Several things on my mind which I will offer you in the way of questions.
1. Why wasn’t the Spirit clearer in defining the role of women in the church? This hot topic was a part of some discussion at Gateway last week as I preached from 1st Corinthians 11 and as we studied the same text in our Sunday night Share Groups. Women praying and prophesying in one text and being told to remain silent in another (1st Corinthians 14:34). Understanding all of this is just not our (Church of Christ) struggle. Recently the Gospel Today magazine was removed from racks at LifeWay Christian bookstores for featuring a woman pastor on its cover.
2. Why do some churches stay small while others grow? One pollster discovered that 53% of attendees in mega-churches (over 1000 members) say they share their faith monthly with strangers. Only 35% of attendees in small churches (l00 or less members) say this.
3. Is the United States an Empire? There seems to be a growing trend among some leading theologians to equate the USA to empirical powers of the past and to position the kingdom of God as the antithesis of this empire. Parallels have been made to Egypt, to Rome and to the European colonial powers of history. Recently while browsing through a major book store I noted several non-religious books in the American History section evoking the “empire” term in their titles. Are we?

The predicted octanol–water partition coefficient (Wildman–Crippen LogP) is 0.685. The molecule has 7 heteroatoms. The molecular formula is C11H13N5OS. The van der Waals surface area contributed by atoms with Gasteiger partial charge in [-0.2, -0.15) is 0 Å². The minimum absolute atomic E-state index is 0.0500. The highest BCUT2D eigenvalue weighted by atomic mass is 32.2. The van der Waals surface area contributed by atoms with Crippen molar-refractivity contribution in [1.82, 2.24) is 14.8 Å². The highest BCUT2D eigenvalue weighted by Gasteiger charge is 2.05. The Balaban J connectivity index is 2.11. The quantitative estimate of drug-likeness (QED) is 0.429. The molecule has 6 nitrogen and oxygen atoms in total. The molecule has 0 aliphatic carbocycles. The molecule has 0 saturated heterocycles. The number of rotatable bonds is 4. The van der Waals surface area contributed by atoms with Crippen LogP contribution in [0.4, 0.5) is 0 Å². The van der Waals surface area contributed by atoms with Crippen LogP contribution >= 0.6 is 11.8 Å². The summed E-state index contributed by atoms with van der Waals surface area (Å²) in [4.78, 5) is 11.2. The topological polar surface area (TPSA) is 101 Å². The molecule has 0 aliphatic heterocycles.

4. Is this what church is supposed to be about? In the latest Christianity Today they report on the continuing woes of the Presbyterian Church (USA). Several of their larger churches are leaving that denomination to join the Evangelical Presbyterian Church. The only problem is that the PC (USA) owns their church buildings and land. Now in addition to fighting over ordaining gays in ministry they are engaged in what could be ugly lawsuits about who gets the properties.
5. Have we done well by sanitizing the Devil’s holiday? Everywhere around here a church is hosting a Fall Family Carnival or a Hallelujah Festival (including Gateway). These Christian alternatives to combat the demonic trappings of Halloween are very popular, but I used to hear occasional protests against them. The argument went something like this: We need to stay completely away from anything connected to a celebration of the devil and his doings. (not to mention being accused of swallowing up a pagan festival and re-imagining it as a Christian celebration much like the Catholic Church did with Christmas) Any merit to this?
Feel free to share your wisdom!